Writing is an intellectual contact sport, similar inThe Silent Season of a Hero, Gay Talese
some respects to football. The effort required can be
exhausting, the goal unreached, and you are hurt on
almost every play; but that doesn’t deprive a man or
a boy from getting peculiar pleasures form the
“I guess there’s something about newsletters that bugs me, and I can’t put my finger on it,” writes Robin Rendle and asks the big question: why publishing on the web is still so hard that people want to publish newsletters. You want to read it, because the presentation is fantastic!
As you know, I am a big advocate of writing on paper with a pen. Many studies have shown that we learn and retain more information when we write with our hands. Sure typing can let us capture more information, but writing gives more cognitive context. Today, we mostly type on our keyboards. Some of us have started to use Apple iPad and the Apple Pencil. Jon Callaghan, my partner at True Ventures, is an unabashed fan of Remarkable.
The challenge with these digital writing devices is that they are a “one size fits all” solution. In the analog world, writing instruments are highly personal, and each one fits our unique writing styles, and where we fall in the demographic spectrum — age, gender, and geographic locations define what we use to write. Writing surfaces, aka the paper we like, too are highly personal.
I personally prefer fountain pens and good Japanese paper — and despite using the iPad for pretty much everything, I don’t much care for writing with the Apple Pencil. I like my pens, big and thick, like Sailor King of Pen and a vintage Montblanc 149. The Pencil is too thin and too slippery, and as a result, it is nothing more than an appendage used for photo editing. Navigation with touch and gestures is better on iPad, which was built for touch, not for pencils.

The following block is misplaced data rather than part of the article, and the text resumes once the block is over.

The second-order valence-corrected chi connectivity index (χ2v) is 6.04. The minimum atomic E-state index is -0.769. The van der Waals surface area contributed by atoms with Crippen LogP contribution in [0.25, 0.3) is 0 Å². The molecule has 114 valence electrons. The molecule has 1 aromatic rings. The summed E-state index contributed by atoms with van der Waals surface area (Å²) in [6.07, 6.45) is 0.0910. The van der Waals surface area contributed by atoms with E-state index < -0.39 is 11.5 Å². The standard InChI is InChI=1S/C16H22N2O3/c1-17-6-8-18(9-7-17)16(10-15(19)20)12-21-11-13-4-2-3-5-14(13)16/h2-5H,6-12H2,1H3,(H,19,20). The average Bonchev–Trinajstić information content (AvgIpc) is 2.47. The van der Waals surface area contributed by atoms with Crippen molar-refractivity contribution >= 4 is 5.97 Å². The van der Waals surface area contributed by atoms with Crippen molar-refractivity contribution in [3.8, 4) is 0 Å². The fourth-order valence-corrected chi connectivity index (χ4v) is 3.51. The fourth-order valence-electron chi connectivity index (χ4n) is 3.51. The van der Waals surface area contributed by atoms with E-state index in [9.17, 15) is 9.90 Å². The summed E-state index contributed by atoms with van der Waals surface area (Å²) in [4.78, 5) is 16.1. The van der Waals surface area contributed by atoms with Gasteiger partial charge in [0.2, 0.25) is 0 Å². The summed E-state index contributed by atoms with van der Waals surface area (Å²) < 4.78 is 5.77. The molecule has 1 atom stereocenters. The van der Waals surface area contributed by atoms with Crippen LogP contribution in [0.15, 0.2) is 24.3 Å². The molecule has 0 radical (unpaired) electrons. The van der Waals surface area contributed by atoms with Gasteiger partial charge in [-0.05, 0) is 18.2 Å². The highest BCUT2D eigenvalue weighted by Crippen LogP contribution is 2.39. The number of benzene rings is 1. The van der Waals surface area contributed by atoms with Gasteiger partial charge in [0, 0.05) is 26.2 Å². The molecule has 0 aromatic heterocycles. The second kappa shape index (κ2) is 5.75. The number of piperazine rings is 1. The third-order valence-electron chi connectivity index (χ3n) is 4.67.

“You have to get ’em, put ’em away, you lose ’em. Yuck! Nobody wants a stylus. So let’s not use a stylus.”Steve Jobs, co-founder, Apple.
It is not just Apple’s Pencil — I have never linked any of the digital handwriting devices, including the not-so-great digital writing devices made by luxury pen brand, Montblanc. Personal distaste aside, there is something else that ails the digital writing domain. Ben Brooks’ in his member newsletter, explains this problem with digital devices.
Digital note taking tools all lack universality of pen and paper. It doesn’t matter where in the world you go with pen and paper, you can write on many surfaces, and you can pass off the paper to anyone no matter what tech access they have. It’s truly universal. And this is what bothers me about digital notes: they are proprietary. The Apple Pencil only works with Apple iPads, and other Styli only work with their gear. And none of them work with paper. But they are all needed to make those tools work well.The Brooks Review
Beyond that lack of interoperability, another elephant in the room is the very future of the Apple Pencil and the keyboard as an input device. Lately, I have been using Otter.ai as a transcription service. I dictate my ideas, notes, and what I believe could be longer pieces to the service using its app. I get a transcript. I cobble together many such transcripts into a longer piece and eventually go to the “keyboard” to give it a final spit-and-polish.
Admittedly, I have struggled with these voice interfaces for many years — I have an accent and don’t have perfect diction. As a result, I experience frustration when using Apple’s Siri, Amazon’s Alexa, and other services. However, it would be unfair of me to say that they are standing still. For instance, I use Otter for my transcriptions, and it does a decent enough job of transcribing my notes. The interview audio files get better results.
I am inreasingly bullish about the voice-to-computer interface, mostly because of the rapid increase in the capabilities of chips focused on machine learning. Both, desktop and mobile devices are seeing a sharp increase in the capabilities of graphic processing units and neural engines. The chips are only one part of the equation. Software too is getting better.